There may be very good arguments for revising overall fee levels to ensure that a country’s patent office is properly resourced and employing sufficient numbers of talented people. However it seems that the basic features of total fees being no more than that amount necessary to fund such a system, and fee pricing set on the basis of a user-pay principles, are sound. In contrast Larcom’s idea is that patent fees should also be a tool to tax (so-called) ‘monopoly rents’ accruing to patentees. This seems less desirable unless an informed policy decision has been made to reduce the incentive effects of the patent system.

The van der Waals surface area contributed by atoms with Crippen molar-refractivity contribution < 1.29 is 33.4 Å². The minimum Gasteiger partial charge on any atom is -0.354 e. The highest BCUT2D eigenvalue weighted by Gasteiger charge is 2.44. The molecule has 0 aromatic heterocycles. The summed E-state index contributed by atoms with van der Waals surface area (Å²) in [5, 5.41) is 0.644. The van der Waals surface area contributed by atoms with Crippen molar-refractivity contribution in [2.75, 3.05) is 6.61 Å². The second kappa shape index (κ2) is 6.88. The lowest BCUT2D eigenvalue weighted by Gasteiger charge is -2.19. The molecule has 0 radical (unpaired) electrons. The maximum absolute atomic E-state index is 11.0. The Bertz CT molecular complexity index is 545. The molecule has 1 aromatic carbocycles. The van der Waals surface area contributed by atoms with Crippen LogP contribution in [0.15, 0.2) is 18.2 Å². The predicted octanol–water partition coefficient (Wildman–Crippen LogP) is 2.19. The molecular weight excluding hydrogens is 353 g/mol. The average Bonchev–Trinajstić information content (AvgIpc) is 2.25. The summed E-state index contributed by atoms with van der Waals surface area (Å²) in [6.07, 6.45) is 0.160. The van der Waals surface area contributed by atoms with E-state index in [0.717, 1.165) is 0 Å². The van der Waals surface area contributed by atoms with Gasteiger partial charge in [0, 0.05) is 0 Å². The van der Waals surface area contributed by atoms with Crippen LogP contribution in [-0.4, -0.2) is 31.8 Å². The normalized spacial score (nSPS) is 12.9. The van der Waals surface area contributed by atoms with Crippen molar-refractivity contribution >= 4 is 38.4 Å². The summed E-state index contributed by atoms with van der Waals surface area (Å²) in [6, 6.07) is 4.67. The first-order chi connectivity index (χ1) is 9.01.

Underlying Larcom’s approach is the philosophical view that ‘optimal innovation policy would aim to eliminate the monopoly rents that accrue to patent holders’. A person owning a patent is not a monopolist any more than is a person owning a block of land – indeed the land owner has stronger property rights than a patentee. Once the basic social choice is made to have a patent system, its justification is the incentive effects of the promise of patent property. Property, while central to the operation of many markets, is a concept defined in law. The defining attribute of property is the owner’s entitlement to exclude the world from carrying out certain activities, and to secure the assistance of the law in carrying out a decision to exclude. Exclusive rights therefore require most third parties desirous of lawfully exploiting the patent resource to bargain with the owner. In that licensing bargain, the owner is able to appropriate to itself some of the value accruing from a third party licensee’s exploitation. Value will be appropriated by the patent resource owner which is vastly in excess of the marginal cost to it – typically zero – of providing of the patent resource. This is an inherent feature of patent incentives in the first place. The promise of appropriating some third-party value from the licensing of an owned patent resource with a zero marginal cost of provision is the very incentive which justifies the patent system.